I don't care about whatever regulations Ferrari may have to face, that's beyond my control. The potential is there to make a new classic instead of dragging their heels, as they've always done. Stop whining about potentially being forced into making a hybrid or EV and focus on making one that kicks everyeone's ass. Porsche is doing it!

        Beautiful cars, but they should have to play by the same rules everyone else does.
        • 5 Years Ago
        "All us EV guys and gals ask is that you and your hydrogen scammer buddies stop trying to continue stealing money out of my tax dollars for your fuel cell hoax."

        I dunno about letstakeawalk and Jason, but i could give a rat's ass about hydrogen right now, you'd know that if you ready any of my posts.

        And that's what this 'green rage' on this site is about - what technology gets the funding. It kind of sickens me because it divides us on here, even though we all ultimately have the same goals in mind: get off oil, pollute less, etc.

        I wish people on here could be level headed about the advantages and disadvantages of each technology, rather than being blind fanboys to one and demonize everything else. They all have their ups and downs.

        As for Ferrari, yah.. what you guys said. They could start designing a record shattering electric car now. Oh well, their loss.
        • 5 Years Ago
        "They're just pissed off now because their flashy little pollution spewers can't meet the upcoming GH limits in Europe."

        Your ignorance shows itself again. Ferrari has shown that they are able to comply with emissions standards in their new cars. They meet all current standards, and there's no reason to suggest that they will somehow fail to meet those standards as they are raised with Euro 6 in 2014.
        • 5 Years Ago
        Thanks for being the only person on ABG with a brain.
        • 5 Years Ago
        The reason why the majority of ABG commentators favor BEVs over FCVs is because they are NOT equal.

        Many people think there can be a Utopian coexistence between the two. There cannot. Nor will there be only one. But one will dominate.

        I predict that BEVs will continue in their obvious lead as the future of the automobile.
        PHEVs will fill in the gaps of those with range needs. And HFCVs will find a niche in places that need both range and good efficiency while minimizing the disadvantages. (commercial trucking).

        It is not being a fanboy... just observant.


        Ferrari will whine just like Porsche did and probably get the "low volume" exception that they Porsche did for the new CAFE standards.

        This is not righteous outrage at unfairness... just business as normal to save a few bucks.

        If they refused to make hybrids, what would the fines be? So what if Ferraris costs $250k instead of $230k. If a car maker pollutes more than the industry average, then they SHOULD pay more. Keep up or shut up.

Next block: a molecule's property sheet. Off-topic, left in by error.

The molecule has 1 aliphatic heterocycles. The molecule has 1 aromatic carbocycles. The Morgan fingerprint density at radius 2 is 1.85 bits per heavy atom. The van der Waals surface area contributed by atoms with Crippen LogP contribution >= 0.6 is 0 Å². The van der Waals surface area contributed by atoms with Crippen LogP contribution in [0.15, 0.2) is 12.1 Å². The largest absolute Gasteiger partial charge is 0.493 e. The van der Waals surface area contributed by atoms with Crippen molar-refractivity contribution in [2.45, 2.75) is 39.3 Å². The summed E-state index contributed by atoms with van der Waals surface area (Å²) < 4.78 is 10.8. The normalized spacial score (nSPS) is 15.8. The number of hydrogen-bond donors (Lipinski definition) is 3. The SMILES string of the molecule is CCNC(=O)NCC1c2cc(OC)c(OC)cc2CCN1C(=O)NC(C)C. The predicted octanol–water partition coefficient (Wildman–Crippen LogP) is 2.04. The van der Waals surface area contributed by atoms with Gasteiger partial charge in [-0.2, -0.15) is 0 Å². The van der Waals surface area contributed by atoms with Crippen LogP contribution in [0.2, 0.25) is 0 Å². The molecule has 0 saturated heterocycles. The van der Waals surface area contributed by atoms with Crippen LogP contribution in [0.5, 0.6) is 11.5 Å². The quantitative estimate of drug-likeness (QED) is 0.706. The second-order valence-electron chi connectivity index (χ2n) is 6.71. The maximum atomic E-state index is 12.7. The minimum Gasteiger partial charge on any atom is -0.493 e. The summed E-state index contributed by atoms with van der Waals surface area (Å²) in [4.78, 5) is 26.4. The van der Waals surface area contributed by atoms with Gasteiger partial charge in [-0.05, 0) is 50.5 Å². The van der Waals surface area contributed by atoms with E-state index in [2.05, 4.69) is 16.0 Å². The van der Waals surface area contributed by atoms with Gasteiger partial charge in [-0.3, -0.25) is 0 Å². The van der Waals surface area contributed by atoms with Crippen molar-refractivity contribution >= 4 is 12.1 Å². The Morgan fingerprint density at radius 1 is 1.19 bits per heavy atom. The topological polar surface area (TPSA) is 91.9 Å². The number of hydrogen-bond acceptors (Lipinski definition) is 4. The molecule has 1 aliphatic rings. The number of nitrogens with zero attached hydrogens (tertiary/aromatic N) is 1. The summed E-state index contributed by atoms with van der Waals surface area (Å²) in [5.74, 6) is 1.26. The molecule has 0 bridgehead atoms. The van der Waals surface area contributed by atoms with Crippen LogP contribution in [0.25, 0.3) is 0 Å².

• 5 Years Ago
        Nep: "but you saw it coming, so don't whine about it."

        Absolutely right. Ferrari saw increasing emissions regulations for decades now. They're just pissed off now because their flashy little pollution spewers can't meet the upcoming GH limits in Europe. I have no sympathy, they saw it coming.

        We need the same rules for everyone. Ferrari needs to shut up and get to work.

        As for Nep's bitching about EV proponents not wanting our tax dollars going to fund oil company monopolies in hydrogen, the same thing applies. When the first notable gas crisis happened in 1974 we should have seen more coming. When the US reached peak oil production in 1968 - we should have seen today coming. When the oil companies promised Reagan that they'd make us energy independent if he gave them all they wanted - we should have seen foreign oil dominance coming.

        All Americans should be pissed off at the auto companies who aren't going full speed toward EV (ahem, GM) by this late stage in the game. They have seen this day coming since 1974. And carrying water for the oil companies and their hydrogen hoax won't help you or our country when the next oil price gouging session comes (in 2011?).
        • 5 Years Ago
        Okay, okay. The luddites can keep their gas burners for decades to come so don't get your panties in a bunch Jason, lets and nep. I'm not going to come into your garage and TAKE your fossil burner car. All us EV guys and gals ask is that you and your hydrogen scammer buddies stop trying to continue stealing money out of my tax dollars for your fuel cell hoax. It's not that difficult to understand and hopefully you are a little clearer.

        Don't cry. Don't pout or throw a hissy fit. Nobody's taking away your vroom vroom. You can continue pretending you're a Nascar driver on the way to work (on the freeway probably going no more than 32 mph because of traffic). Go ahead. Play your little games in your polluter car.

        Just don't try to stop the rest of us - most of America that is - from being able to support and eventually buy an electric car. And trying to lump us in the category with some kind of enviro-nutjobs is just as wrong as me calling you Luddites, Neanderthals or Troglodytes.
        • 5 Years Ago
        But they are part of this world. They must follow the rules. They cannot, must not, be exempt.